Melbourne Fringe 2016

Who We Were, MFF 2016

0 Comments 15 September 2016

Words by Eliza Janssen 

Along with incessant photographic documentation and a militant attitude towards political correctness, millennials have long been accused of being fervently proud of their childhoods for no apparent reason. I should know. I’m a certified member of this mob. Merely mentioning the early 2000’s in the right group of 18-to-25-year-olds is enough to spark a dick-measuring contest about who knows all the lyrics to the ‘Round The Twist‘ theme song. As far as Facebook pages like ‘Australian Millennials’ and clickbait mogul Buzzfeed are concerned, Furby is still the coolest toy around, and the underprivileged youth of today might as well consign themselves to a life in the gutter, having missed out on S Club 7’s musical pearls of wisdom.

Improv Conspiracy’s cast of three is acutely aware of how gratifying this brand of nostalgia can be for a certain demographic, and in their sketch comedy show Who We Were, common middle school experiences and pop culture fixations are skewered with obvious affection. These references span from the internationally beloved (Harry Potter) to distinctively local lore (that weird ‘S’ shape every school child in Australia somehow knows how to draw).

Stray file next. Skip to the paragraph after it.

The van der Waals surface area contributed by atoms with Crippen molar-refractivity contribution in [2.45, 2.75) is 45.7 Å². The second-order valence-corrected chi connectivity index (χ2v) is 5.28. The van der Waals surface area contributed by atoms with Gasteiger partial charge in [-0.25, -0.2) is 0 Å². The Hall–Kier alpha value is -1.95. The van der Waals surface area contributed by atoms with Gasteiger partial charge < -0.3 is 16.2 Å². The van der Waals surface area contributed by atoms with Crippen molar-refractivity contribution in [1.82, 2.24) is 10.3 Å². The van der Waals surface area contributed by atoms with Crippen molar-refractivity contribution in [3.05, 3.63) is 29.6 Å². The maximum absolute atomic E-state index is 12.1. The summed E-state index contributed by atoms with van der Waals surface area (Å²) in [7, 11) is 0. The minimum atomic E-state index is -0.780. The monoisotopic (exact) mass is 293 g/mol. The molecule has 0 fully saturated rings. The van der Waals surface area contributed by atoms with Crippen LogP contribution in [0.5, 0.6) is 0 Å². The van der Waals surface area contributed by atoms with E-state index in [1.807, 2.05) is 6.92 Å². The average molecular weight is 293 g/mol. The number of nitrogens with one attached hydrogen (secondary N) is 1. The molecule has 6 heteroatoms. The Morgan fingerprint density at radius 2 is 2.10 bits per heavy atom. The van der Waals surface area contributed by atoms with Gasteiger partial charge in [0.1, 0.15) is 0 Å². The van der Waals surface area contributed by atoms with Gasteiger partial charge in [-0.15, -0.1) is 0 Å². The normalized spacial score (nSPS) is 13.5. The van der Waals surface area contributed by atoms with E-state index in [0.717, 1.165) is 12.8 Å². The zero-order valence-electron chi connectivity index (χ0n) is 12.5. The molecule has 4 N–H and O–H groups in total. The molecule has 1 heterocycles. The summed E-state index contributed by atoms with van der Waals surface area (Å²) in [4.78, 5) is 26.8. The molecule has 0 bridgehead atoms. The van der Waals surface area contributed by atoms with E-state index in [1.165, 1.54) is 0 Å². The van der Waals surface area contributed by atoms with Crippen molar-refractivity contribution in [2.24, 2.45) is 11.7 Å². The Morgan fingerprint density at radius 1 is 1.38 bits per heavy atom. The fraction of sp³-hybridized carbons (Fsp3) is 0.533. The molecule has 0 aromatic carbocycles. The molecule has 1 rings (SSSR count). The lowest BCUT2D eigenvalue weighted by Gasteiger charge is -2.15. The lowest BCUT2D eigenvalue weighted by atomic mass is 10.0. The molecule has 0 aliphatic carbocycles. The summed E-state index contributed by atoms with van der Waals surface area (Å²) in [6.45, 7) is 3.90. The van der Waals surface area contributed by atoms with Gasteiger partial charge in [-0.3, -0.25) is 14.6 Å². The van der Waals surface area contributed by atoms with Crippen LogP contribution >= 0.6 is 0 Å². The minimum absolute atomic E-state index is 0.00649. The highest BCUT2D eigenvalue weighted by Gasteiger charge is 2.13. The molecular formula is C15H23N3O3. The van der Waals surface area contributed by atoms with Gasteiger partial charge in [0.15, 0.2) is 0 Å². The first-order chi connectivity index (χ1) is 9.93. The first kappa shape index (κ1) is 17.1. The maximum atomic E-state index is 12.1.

Against a backdrop of rainbow-coloured streamers, the genial young cast nail the cadence of awkward 7th-graders in every sketch, but the more conceptual jokes consistently stand out. An imagining of what kids see when they picture the future (a rad class reunion at Caribbean Rollerama) has each character tossing up whether to vote for Heath Ledger or Steve Irwin in the upcoming national election, ‘because they’re both still alive!’ My favourite sketch was an increasingly disturbing Powerpoint presentation about what the narrator did on their holiday, replete with achingly slow animations of ClipArt bouncing across the projected screen.

Whether or not these fondly-lampooned fossils from 2003 AD will have emotional resonance or even a factor of recognition for any viewers outside the show’s limited demographic is unclear. In between the sketches, each cast member is granted a short monologue in which they relate a sincere personal story, founded in school camp heartbreak or cafeteria humiliation. These storytelling segments, and the handful of sketches in which musical comedy is employed, rely less on the audience’s responsive laughter, and provide nice moments of oxygen amidst the hilarity. But they’re also probably the only components of Who We Were that may be meaningful to anyone outside the constricted age bracket of the show’s ideal audience.

Ultimately I found Improv Conspiracy’s cabaret of post-grunge pleasures more satisfying than pandering, and was impressed at the big laughs the cast managed in an hour of 5-minute sketches. Brevity and imagination reign when it comes to sketch shows, and Who We Were manages both, snapping from pastiche to poignancy with the ease of the top half of a Motorola Razr. Oh my god, do you guys remember those? Razrs? I love the 2000s.

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